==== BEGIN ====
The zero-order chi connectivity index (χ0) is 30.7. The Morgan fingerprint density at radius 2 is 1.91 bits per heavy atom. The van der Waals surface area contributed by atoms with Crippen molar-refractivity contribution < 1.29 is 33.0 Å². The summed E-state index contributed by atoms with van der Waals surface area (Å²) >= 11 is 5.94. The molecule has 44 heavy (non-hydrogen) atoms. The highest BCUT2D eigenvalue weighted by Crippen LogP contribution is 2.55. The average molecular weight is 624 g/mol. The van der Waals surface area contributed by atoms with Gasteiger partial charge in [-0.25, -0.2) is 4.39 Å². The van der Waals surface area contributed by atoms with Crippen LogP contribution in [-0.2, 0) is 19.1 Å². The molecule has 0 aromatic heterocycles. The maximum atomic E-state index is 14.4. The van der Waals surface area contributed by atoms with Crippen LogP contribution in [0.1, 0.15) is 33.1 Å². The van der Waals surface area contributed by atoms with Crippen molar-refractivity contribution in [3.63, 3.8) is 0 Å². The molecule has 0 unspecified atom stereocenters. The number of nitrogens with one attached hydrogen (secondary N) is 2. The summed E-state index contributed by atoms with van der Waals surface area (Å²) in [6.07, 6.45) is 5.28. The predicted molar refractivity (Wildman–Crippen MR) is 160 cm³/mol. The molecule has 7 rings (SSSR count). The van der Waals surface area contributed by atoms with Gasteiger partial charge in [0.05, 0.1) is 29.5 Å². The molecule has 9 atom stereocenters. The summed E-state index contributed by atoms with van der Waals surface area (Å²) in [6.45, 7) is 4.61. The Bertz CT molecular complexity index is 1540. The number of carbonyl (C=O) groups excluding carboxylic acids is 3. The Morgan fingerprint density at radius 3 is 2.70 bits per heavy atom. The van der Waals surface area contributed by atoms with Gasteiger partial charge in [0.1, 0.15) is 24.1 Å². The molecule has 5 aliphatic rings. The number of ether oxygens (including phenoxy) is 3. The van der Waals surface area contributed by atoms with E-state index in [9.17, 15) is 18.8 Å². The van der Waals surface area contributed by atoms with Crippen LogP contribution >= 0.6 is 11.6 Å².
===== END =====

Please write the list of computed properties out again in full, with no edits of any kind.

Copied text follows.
The zero-order chi connectivity index (χ0) is 30.7. The Morgan fingerprint density at radius 2 is 1.91 bits per heavy atom. The van der Waals surface area contributed by atoms with Crippen molar-refractivity contribution < 1.29 is 33.0 Å². The summed E-state index contributed by atoms with van der Waals surface area (Å²) >= 11 is 5.94. The molecule has 44 heavy (non-hydrogen) atoms. The highest BCUT2D eigenvalue weighted by Crippen LogP contribution is 2.55. The average molecular weight is 624 g/mol. The van der Waals surface area contributed by atoms with Gasteiger partial charge in [-0.25, -0.2) is 4.39 Å². The van der Waals surface area contributed by atoms with Crippen LogP contribution in [-0.2, 0) is 19.1 Å². The molecule has 0 aromatic heterocycles. The maximum atomic E-state index is 14.4. The van der Waals surface area contributed by atoms with Crippen LogP contribution in [0.1, 0.15) is 33.1 Å². The van der Waals surface area contributed by atoms with Crippen molar-refractivity contribution in [3.63, 3.8) is 0 Å². The molecule has 0 unspecified atom stereocenters. The number of nitrogens with one attached hydrogen (secondary N) is 2. The summed E-state index contributed by atoms with van der Waals surface area (Å²) in [6.07, 6.45) is 5.28. The predicted molar refractivity (Wildman–Crippen MR) is 160 cm³/mol. The molecule has 7 rings (SSSR count). The van der Waals surface area contributed by atoms with Gasteiger partial charge in [0.05, 0.1) is 29.5 Å². The molecule has 9 atom stereocenters. The summed E-state index contributed by atoms with van der Waals surface area (Å²) in [6.45, 7) is 4.61. The Bertz CT molecular complexity index is 1540. The number of carbonyl (C=O) groups excluding carboxylic acids is 3. The Morgan fingerprint density at radius 3 is 2.70 bits per heavy atom. The van der Waals surface area contributed by atoms with Gasteiger partial charge in [0.1, 0.15) is 24.1 Å². The molecule has 5 aliphatic rings. The number of ether oxygens (including phenoxy) is 3. The van der Waals surface area contributed by atoms with E-state index in [9.17, 15) is 18.8 Å². The van der Waals surface area contributed by atoms with Crippen LogP contribution >= 0.6 is 11.6 Å².